Keynote AddressIndia’s Changing Innovation System
Introducing India’s minister of science and technology, Kapil Sibal, and John Marburger, director of the White House Office of Science and Technology Policy, Dr. Wessner expressed, on behalf of the National Academies, not only delight but also gratitude to the minister for making the trek from New Delhi to Washington and to the president’s science advisor for forsaking his heavy schedule to take part. He added that the scope and intensity of the U.S.–India relationship, so frequently mentioned during the morning’s discussion, was reflected in their joint presence on the dais.
White House Office of Science & Technology Policy
Dr. Marburger, in his remarks introducing the minister, observed that Americans have learned that it is important to listen to India because important things are happening there. All are aware not only that President Bush’s visit to India earlier in 2006 marked a turning point in relations between the countries, but also that it has resulted in historic and widely publicized agreements. The present symposium, he said, is one of many activities that have taken place or been planned since then to realize the joint vision that President Bush and Prime Minister Singh put forward on that occasion. The nations’ long partnership has entered a truly remarkable time.
Their vision, spelled out in the communiqué that capped the meeting of the two heads of state, encompasses five themes that are strongly linked to and deeply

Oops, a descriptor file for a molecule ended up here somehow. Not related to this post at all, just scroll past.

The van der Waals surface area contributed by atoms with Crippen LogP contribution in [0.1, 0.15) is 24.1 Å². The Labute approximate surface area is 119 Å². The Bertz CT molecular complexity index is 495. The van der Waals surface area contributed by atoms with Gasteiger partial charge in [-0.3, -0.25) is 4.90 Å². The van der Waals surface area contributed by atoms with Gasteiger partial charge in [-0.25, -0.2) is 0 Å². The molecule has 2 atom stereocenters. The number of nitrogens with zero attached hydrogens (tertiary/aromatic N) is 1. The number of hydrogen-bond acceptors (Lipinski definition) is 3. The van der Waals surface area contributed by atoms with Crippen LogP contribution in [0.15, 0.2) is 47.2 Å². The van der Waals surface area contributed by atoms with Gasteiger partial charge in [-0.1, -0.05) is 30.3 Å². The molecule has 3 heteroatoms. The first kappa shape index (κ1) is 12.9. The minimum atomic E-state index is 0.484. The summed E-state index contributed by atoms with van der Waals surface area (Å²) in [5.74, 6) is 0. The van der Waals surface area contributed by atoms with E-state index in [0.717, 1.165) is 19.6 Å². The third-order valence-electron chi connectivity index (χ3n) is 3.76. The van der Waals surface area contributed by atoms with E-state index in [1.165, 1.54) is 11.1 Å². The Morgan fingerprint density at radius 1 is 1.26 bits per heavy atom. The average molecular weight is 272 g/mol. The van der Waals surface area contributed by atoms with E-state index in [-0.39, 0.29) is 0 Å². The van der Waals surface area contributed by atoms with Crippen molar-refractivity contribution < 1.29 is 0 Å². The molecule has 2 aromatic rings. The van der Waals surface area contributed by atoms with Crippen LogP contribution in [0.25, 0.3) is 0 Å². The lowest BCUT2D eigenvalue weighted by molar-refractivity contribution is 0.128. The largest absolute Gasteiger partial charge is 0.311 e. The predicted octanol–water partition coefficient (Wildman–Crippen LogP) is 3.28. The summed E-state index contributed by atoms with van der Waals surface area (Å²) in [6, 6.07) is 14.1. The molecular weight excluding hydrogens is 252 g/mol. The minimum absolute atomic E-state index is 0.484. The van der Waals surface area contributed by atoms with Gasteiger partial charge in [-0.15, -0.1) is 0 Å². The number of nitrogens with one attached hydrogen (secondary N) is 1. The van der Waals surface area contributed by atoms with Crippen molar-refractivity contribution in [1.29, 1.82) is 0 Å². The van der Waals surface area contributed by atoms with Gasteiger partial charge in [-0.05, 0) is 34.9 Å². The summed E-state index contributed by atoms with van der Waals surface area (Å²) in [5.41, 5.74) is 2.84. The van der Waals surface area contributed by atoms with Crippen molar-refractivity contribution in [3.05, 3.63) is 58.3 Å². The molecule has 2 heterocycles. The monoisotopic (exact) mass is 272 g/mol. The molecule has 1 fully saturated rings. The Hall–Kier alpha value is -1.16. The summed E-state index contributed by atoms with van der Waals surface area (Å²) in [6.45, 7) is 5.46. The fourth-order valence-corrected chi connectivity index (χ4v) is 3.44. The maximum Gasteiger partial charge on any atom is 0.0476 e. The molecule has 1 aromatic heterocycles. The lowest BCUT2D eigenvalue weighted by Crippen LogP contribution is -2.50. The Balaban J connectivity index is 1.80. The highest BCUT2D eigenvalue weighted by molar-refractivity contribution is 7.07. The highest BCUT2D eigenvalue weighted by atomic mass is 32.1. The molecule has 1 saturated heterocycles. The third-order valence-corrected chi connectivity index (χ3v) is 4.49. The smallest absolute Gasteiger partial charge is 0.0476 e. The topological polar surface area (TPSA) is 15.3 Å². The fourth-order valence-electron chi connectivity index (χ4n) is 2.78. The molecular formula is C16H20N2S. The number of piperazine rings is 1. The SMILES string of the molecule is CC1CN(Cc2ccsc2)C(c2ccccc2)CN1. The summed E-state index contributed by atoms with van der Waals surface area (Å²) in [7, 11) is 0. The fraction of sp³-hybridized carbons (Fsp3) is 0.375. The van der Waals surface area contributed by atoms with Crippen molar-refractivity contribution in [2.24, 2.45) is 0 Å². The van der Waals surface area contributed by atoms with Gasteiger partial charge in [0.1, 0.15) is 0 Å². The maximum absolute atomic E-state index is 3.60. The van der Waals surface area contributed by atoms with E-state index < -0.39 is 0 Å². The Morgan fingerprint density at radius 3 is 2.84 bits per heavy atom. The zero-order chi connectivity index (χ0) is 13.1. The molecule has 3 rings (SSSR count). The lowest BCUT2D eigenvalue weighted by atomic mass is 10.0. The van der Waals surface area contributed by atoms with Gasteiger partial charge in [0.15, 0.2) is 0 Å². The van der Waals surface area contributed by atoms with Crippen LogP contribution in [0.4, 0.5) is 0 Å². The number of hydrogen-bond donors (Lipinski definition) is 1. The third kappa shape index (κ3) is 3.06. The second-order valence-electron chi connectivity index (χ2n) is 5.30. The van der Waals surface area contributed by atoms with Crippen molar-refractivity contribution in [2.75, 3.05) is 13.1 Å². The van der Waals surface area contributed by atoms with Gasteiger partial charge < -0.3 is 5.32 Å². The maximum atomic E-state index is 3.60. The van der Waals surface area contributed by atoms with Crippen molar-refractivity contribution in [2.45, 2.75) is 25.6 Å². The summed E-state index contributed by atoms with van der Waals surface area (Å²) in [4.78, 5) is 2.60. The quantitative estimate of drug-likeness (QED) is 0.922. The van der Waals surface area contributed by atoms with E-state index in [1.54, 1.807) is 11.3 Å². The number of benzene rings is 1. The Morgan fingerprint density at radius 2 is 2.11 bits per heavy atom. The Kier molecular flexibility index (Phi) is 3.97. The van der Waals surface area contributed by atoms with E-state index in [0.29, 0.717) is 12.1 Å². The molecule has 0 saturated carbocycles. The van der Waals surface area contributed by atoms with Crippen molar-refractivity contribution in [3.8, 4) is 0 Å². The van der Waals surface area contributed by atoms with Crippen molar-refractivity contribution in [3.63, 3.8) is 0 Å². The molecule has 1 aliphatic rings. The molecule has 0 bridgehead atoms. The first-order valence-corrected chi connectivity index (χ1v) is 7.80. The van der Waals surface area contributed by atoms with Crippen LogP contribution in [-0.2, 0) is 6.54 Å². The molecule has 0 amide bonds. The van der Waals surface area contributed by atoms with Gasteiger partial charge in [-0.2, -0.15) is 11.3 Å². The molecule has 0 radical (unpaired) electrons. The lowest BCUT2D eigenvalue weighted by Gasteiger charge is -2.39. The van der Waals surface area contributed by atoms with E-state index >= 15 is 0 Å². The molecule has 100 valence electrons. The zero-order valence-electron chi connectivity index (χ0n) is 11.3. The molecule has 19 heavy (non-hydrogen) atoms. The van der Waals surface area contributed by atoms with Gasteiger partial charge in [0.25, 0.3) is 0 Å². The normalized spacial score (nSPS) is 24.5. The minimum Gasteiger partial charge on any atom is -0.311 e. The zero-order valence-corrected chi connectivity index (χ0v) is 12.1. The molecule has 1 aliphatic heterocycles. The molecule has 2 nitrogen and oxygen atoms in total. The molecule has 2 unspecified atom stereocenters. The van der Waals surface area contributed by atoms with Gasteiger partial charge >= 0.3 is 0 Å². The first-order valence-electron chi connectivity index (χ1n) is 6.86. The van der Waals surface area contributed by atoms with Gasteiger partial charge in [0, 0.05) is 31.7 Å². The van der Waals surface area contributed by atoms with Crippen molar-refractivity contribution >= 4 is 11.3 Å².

dependent upon the technical capabilities of their countries: economic prosperity and trade, energy security and a clean environment, innovation and the knowledge economy, global safety and security, and deepening democracy and meeting international challenges. While these themes could be said to summarize the challenges and aspirations of all nations participating in the globalized economy of the 21st century, they hold a special significance in the case of each. The nature of the U.S. relationship with every country depends on the unique characteristics of that country, its capabilities, its position in time and space, and the challenges it faces—factors that also shaped the U.S. response to the partnership. It was this uniqueness, Dr. Marburger explained, that is behind the necessity of his hearing what Minister Sibal had to say.
Scholars speak of two distinct ways of understanding human affairs: the “diachronic” or historical approach, which traces the origins of a situation, and the “synchronic” or snapshot approach, which seeks the structure inherent in a pattern of events at a given moment. During his remarks at dinner the previous evening, Minister Sibal had suggested that the historical approach did not suffice to describe or explain what was currently happening in India, particularly in regard to its relationships with other countries. He had urged his audience to look instead at the geography of international developments, as well as at the distribution of economic activity and its technical basis in space rather than in time. Change was occurring too rapidly, he had inferred, for guidance based on history alone to be reliable.
Dr. Marburger strongly identified with this point of view. Americans would not be able to see the course of their future relationship with India clearly by examining the trajectory of past interactions. The present differed too radically from anything known before, and direct, real-time interaction among parties was required. Just such an opportunity was being provided by the day’s symposium, and he thanked his Indian colleagues for taking the time to bring word of the extraordinary developments afoot in their part of a new global economic geography that they had done so much to create.